Sims leaves you with a lot to think about. It’s been almost 24 hours since I watched him throw his first Mainroom headlining show, but the concert keeps poking questions at me, nudging me with a sense of unfinished business. At first, I thought I was the one who still had to process. Then I wondered if it wasn’t Sims.
A venerable solo musician and veteran Doomtree member, Sims has been at his craft for years. His first LP, Lights Out Paris, came out in 2005, and the Veldt-minded Bad Time Zoo followed in 2011. Three years later, an EP called Field Notes saw him explore a less hurried, more reflective space.
In June 2015, Andrea Swensson interviewed Sims about mental health, his writing style, and the state of his career. He said he struggled with writing about his anxiety and depression, because no matter what you rap about, “You’ve still got to sound cool.” He said, “I’m trying to think of how to make a song that you can play in the car, and to be fully honest, that you could play on a commercial too if you wanted, and still make it heady and sharp and urgent.”
More Than Ever, which came out in November 2016, is the product of all that work. The bangers (“OneHundred,” “Icarus”) thump. But the gut-wrenchers (“Shaking In My Sheets,” “Spinning Away”) outweigh them in number and in significance — and yes, you can play the new songs in the car.
Last night proved you can also enjoy them live. Sims played music from all over his career (“Weight,” “Triple 6’s,” “Brutal Dance”). But I connected best with two intense cuts from More Than Ever, colossal tracks “Voltaire” and “Spinning Away.” Sims rapped the latter from his knees, submerged in red light.
During the heavier songs, it looked like the pain got to him. When art pays the bills, the professional feeds on the personal, which can and did make for a weird, poignant concert. In the middle of “Voltaire,” he held the microphone to the side and let out an anguished, “F***.” I tasted alkali.
Of course, plenty of lighter moments buoyed the mood, including a surprise P.O.S feature (“Spill Me Up”), an appearance by openers Air Credits (“No Limit”), and a supersonic medley that left Sims red-faced (“Sims Jong Il”/“Gray Duck”/“Uh Huh”). “If you feel bad about your dancing, just look up here,” he joked in the middle of a sort of cha-cha freestyle.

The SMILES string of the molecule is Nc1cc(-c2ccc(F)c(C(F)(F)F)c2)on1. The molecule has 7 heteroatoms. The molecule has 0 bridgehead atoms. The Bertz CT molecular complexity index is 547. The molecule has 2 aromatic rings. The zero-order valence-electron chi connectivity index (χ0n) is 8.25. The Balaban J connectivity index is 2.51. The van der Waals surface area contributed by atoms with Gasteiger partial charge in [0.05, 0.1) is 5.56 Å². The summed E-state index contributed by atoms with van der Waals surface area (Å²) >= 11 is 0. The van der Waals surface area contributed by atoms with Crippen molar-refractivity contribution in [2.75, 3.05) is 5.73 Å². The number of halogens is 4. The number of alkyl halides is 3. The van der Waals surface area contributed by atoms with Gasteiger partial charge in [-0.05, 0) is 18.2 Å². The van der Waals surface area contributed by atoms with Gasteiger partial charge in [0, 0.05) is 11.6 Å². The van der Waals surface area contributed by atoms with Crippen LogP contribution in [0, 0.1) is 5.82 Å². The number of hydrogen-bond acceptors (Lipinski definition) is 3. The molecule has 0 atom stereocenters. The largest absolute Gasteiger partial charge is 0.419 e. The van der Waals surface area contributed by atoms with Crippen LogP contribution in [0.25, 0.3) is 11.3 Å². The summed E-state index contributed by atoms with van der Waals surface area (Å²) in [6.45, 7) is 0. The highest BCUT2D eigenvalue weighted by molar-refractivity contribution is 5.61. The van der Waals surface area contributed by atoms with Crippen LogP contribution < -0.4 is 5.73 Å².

But Sims has been to his own depths. “The more you learn, the less you understand about stuff,” he told Swensson. “Buckets” translates it into first person: “I thought so deep I caught the bends.”
At an in-studio last December, he told Sean McPherson he’s learning how to pull back — how to say, “I don’t care.” And although I don’t think he’ll ever write a “Get Down” (P.O.S’s “nihilist anthem”), I would say More Than Ever has helped him expel and organize his thoughts. From the way my head was swirling last night (and the way it hasn’t stopped), I’m thinking his process isn’t over; he’ll stew with his hurt for a while.
In the meantime, Sims will play his heart out. His music will feel like a shove to your chest. His delivery will come at your feelings. With the new album and Mainroom release show, he offered us a checkpoint. If last night was any indication, his audience will stick by his side.
— Chris Villegas (@sirC808) January 7, 2017
Opening for Sims, Artists to Watch Nazeem & Spencer Joles played six songs, including “Intro” and some new music. I had the good fortune to stand in front of DeCarlo Jackson, whose bright, smooth trumpet playing reminded me of Nico Segal (FKA Donnie Trumpet)’s work with Chance The Rapper. When I got home, out of all the music I heard last night, it was the “Smoke Daht” refrain that wouldn’t leave my head.
Chicago group Air Credits, aka ShowYouSuck and Steve Reidell of the Hood Internet, made me a fan. They tout “rap music from the future,” playing time travelers who left a wasteland future for our present day. “We decided to hop in a time machine,” ShowYouSuck told the crowd, excited about how well the set was going. “For being our ancestors, you guys sure are energetic.”
Not only could Air Credits time travel, they shapeshifted; Show You Suck went from sounding like Eaddy from Ho99o9 (“Camaro”) to Daveed Diggs from clipping. (“Westside”) to Kanye on Yeezus, playing 14 different songs in 35 minutes. He held two microphones, one of which deepened his voice into a roar. On the production side, one moment, the beat sounded like vintage Jay Z (“All I Need Pt 2”); the next, it might have belonged to composer/dance producer Nicolas Jaar.
An impressive number of people already knew the lyrics, and I’m on my way, having already listened to their album Broadcasted twice. “So this is going well, right?” ShowYouSuck asked the crowd after standout track “Of Blood.” He knew they nailed it.
Milwaukee’s WebsterX was less successful in winning over the crowd, sticking to trap norms and hype tricks. Guests, such as Finding Novyon (“On My Way”) and Lex Allen (“Cream And Sugar”), piqued my interest, and it was fun to see ShowYouSuck jumping in the crowd (holding what looked like a ventriloquist’s dummy).
Cecilia Johnson is a staff writer for the Local Current blog. Emmet Kowler works with lights all day and takes photos after dark.